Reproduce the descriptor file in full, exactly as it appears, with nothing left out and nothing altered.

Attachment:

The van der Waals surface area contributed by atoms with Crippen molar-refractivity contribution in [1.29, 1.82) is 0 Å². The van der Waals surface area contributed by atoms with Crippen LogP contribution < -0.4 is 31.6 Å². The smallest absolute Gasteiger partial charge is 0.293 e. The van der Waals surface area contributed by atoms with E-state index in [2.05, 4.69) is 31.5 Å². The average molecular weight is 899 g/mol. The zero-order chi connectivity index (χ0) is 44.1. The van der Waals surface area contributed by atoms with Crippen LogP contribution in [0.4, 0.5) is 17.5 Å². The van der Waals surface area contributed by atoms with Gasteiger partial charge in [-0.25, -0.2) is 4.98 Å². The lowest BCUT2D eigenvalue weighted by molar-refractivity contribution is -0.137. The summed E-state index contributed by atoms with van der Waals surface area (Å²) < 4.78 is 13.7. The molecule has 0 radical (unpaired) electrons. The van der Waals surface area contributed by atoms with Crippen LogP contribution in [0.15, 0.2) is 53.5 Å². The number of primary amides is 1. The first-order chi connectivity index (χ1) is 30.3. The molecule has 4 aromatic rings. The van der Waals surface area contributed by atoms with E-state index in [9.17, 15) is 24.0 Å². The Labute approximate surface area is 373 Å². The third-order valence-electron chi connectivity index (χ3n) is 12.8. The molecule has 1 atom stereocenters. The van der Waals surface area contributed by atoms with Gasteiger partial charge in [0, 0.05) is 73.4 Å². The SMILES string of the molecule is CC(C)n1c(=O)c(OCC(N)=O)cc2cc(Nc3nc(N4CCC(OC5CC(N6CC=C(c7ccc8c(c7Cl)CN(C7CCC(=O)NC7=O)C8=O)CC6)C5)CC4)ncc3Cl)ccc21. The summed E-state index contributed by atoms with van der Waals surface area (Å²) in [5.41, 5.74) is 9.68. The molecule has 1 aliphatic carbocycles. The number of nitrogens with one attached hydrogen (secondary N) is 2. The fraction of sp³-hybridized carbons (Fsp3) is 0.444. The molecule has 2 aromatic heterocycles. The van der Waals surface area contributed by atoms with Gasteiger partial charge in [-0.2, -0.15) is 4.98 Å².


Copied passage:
The van der Waals surface area contributed by atoms with Crippen molar-refractivity contribution in [1.29, 1.82) is 0 Å². The van der Waals surface area contributed by atoms with Crippen LogP contribution < -0.4 is 31.6 Å². The smallest absolute Gasteiger partial charge is 0.293 e. The van der Waals surface area contributed by atoms with E-state index in [2.05, 4.69) is 31.5 Å². The average molecular weight is 899 g/mol. The zero-order chi connectivity index (χ0) is 44.1. The van der Waals surface area contributed by atoms with Crippen LogP contribution in [0.4, 0.5) is 17.5 Å². The van der Waals surface area contributed by atoms with Gasteiger partial charge in [-0.25, -0.2) is 4.98 Å². The lowest BCUT2D eigenvalue weighted by molar-refractivity contribution is -0.137. The summed E-state index contributed by atoms with van der Waals surface area (Å²) < 4.78 is 13.7. The molecule has 0 radical (unpaired) electrons. The van der Waals surface area contributed by atoms with Crippen LogP contribution in [0.15, 0.2) is 53.5 Å². The number of primary amides is 1. The first-order chi connectivity index (χ1) is 30.3. The molecule has 4 aromatic rings. The van der Waals surface area contributed by atoms with E-state index in [9.17, 15) is 24.0 Å². The Labute approximate surface area is 373 Å². The third-order valence-electron chi connectivity index (χ3n) is 12.8. The molecule has 1 atom stereocenters. The van der Waals surface area contributed by atoms with Gasteiger partial charge in [0, 0.05) is 73.4 Å². The SMILES string of the molecule is CC(C)n1c(=O)c(OCC(N)=O)cc2cc(Nc3nc(N4CCC(OC5CC(N6CC=C(c7ccc8c(c7Cl)CN(C7CCC(=O)NC7=O)C8=O)CC6)C5)CC4)ncc3Cl)ccc21. The summed E-state index contributed by atoms with van der Waals surface area (Å²) in [5.41, 5.74) is 9.68. The molecule has 1 aliphatic carbocycles. The number of nitrogens with one attached hydrogen (secondary N) is 2. The fraction of sp³-hybridized carbons (Fsp3) is 0.444. The molecule has 2 aromatic heterocycles. The van der Waals surface area contributed by atoms with Gasteiger partial charge in [-0.2, -0.15) is 4.98 Å².